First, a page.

John Carter is a Myth. Deal With It.

Went out this weekend to see John Carter. I liked it. A solid adventure flick. I certainly felt I go my money’s worth. Then I checked out some of the reviews (which I often do only after I see a movie). They seemed to fall into three categories. First, older reviewers praised the movie, noting the adaptation from the book. Younger reviewers accused the film of ripping off elements from older sci-fi movies. I don’t’ think these people realize that this book was written in 1911 by Edgar Rice Burroughs, the same fellow that penned Tarzan. In truth, most sci-fi flicks have stolen from him.

The third category of review irks me the most. People whine about the inaccuracies of the film. There is no atmosphere on Mars. People wouldn’t jump that far with Martian gravity. Ships couldn’t fly with sunlight. To this I say, John Carter is myth.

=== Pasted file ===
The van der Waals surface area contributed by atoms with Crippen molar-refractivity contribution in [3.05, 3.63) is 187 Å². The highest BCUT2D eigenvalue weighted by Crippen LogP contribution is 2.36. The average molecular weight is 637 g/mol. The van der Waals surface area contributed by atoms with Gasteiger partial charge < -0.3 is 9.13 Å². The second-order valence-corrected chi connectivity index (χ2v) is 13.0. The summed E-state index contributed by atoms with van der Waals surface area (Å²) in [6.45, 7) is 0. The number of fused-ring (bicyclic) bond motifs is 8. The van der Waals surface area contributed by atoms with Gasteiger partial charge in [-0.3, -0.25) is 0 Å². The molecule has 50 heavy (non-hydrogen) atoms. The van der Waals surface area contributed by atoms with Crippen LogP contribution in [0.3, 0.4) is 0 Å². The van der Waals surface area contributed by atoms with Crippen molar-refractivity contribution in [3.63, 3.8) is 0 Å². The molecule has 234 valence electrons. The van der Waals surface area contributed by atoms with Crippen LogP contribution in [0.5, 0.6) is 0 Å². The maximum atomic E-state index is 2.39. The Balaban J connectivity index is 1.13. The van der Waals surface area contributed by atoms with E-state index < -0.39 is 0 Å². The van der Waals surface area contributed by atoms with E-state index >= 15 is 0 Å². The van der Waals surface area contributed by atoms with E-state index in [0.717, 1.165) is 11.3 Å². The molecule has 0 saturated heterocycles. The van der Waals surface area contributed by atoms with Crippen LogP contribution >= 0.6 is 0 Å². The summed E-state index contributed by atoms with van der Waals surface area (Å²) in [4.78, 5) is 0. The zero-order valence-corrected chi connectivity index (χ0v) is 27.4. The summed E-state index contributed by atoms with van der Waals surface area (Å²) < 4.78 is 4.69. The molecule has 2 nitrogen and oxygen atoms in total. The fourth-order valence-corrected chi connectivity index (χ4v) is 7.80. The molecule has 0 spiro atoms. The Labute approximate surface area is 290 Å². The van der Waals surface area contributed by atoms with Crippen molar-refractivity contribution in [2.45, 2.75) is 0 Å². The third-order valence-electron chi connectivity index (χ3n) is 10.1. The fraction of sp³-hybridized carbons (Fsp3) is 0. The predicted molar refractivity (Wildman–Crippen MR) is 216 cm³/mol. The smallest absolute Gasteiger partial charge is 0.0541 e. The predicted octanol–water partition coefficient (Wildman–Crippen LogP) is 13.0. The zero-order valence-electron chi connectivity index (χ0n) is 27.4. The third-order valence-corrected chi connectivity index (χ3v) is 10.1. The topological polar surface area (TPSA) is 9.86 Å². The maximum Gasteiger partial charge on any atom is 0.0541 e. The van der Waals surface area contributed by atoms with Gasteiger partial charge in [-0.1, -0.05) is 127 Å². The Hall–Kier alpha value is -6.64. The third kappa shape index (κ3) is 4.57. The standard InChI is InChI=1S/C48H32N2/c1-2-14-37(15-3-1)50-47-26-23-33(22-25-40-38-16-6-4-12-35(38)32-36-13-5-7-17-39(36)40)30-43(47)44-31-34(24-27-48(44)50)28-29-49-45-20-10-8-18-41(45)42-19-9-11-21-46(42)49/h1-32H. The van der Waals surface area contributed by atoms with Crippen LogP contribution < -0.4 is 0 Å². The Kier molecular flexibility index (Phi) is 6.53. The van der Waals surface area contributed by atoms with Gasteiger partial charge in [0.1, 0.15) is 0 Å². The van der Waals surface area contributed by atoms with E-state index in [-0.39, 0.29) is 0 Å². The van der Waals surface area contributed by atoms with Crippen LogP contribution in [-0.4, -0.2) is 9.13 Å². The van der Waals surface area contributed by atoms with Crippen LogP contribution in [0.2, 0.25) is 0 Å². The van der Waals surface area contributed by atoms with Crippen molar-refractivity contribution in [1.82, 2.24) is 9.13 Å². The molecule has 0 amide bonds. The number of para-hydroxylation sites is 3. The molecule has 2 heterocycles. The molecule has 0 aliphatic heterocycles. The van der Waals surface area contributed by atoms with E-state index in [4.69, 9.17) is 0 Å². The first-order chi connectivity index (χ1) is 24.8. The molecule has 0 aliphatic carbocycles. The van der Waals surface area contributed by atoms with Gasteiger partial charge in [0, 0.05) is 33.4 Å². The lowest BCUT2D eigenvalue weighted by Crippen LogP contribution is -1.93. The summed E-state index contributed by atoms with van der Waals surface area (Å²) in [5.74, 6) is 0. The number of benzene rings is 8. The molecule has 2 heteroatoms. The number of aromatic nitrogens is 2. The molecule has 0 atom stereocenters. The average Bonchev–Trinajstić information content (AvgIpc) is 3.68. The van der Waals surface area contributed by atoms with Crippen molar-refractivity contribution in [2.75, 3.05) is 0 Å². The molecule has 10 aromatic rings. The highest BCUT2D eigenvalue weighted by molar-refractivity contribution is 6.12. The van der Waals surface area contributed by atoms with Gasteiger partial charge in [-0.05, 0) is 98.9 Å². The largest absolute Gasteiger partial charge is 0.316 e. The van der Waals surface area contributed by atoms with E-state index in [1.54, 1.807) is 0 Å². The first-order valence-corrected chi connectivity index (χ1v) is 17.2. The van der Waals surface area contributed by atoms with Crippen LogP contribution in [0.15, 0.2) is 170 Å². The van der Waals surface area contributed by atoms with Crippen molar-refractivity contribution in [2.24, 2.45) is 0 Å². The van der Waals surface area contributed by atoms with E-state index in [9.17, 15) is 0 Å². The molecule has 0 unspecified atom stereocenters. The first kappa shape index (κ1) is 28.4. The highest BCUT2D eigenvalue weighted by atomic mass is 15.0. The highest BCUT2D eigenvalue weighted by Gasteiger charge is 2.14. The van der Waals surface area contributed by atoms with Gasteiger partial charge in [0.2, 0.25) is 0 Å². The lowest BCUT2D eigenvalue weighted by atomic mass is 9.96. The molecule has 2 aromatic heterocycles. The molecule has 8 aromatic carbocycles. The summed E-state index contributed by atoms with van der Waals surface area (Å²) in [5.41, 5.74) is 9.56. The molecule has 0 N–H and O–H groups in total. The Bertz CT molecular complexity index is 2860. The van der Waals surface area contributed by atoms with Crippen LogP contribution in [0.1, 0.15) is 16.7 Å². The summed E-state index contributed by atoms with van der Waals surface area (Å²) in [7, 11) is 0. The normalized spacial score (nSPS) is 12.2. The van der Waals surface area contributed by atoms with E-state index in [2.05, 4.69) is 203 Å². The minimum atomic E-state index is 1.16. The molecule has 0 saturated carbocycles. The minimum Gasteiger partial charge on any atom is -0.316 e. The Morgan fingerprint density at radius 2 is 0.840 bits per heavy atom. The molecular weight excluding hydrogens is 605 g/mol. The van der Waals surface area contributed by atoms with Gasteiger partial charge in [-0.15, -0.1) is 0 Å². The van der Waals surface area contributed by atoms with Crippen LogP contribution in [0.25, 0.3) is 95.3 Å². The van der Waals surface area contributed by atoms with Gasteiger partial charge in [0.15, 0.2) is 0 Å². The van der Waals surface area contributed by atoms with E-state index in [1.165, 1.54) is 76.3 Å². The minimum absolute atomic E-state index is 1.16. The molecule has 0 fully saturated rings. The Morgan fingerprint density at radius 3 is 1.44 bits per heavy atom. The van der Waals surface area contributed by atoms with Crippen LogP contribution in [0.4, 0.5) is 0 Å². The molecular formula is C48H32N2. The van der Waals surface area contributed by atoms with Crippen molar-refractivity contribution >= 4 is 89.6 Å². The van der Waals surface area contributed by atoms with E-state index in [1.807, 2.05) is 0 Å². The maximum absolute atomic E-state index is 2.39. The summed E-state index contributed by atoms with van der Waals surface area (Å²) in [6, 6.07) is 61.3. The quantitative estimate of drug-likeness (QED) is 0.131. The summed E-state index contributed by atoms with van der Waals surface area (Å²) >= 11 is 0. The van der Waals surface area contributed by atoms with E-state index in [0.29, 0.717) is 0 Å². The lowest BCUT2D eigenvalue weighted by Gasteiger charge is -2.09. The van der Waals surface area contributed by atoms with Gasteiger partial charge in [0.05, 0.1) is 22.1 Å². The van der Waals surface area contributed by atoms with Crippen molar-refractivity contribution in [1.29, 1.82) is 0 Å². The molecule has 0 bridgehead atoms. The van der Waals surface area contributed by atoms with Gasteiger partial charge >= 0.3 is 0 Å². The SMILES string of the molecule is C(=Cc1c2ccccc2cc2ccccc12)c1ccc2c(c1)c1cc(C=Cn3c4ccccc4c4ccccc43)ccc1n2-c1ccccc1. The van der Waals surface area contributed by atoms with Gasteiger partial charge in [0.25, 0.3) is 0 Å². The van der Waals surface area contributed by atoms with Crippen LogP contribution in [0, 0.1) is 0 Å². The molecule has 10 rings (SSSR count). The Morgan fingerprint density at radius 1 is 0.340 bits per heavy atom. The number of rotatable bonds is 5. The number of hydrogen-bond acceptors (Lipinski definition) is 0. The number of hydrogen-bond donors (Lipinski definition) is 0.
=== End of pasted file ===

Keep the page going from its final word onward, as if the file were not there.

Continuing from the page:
Princess of Mars written by Burroughs

Think about it. I could climb to the top of Mt. Olympus and what would I see? Maybe some rocks. I certainly wouldn’t be in the fabled city of the Olympian gods. Yet this reality doesn’t diminish the awe I have when reading the Greek myths. They are a fantasy I am more than willing to indulge.

The same goes for John Carter. True, we have a much more information about the red planet now. Yet considering when this book was written, think of all the amazing elements Burroughs got right? The absence of water. The difference in gravity. His story is an adventure, pure an simple. For those that can’t accept that, then perhaps they shouldn’t buy a ticket.

I will say, John Carter felt much more believable than Mission to Mars ever did. That film, which pretended to be an accurate movie, had a fellow living in a tent with a couple of plants for a year. Apparently a few ferns can produce enough air to survive on Mars. Who knew?

So lay off Burroughs. He wrote an adventure story and the film was a great adaptation of it. Buy some popcorn, sit down, and enjoy.

Tim Kane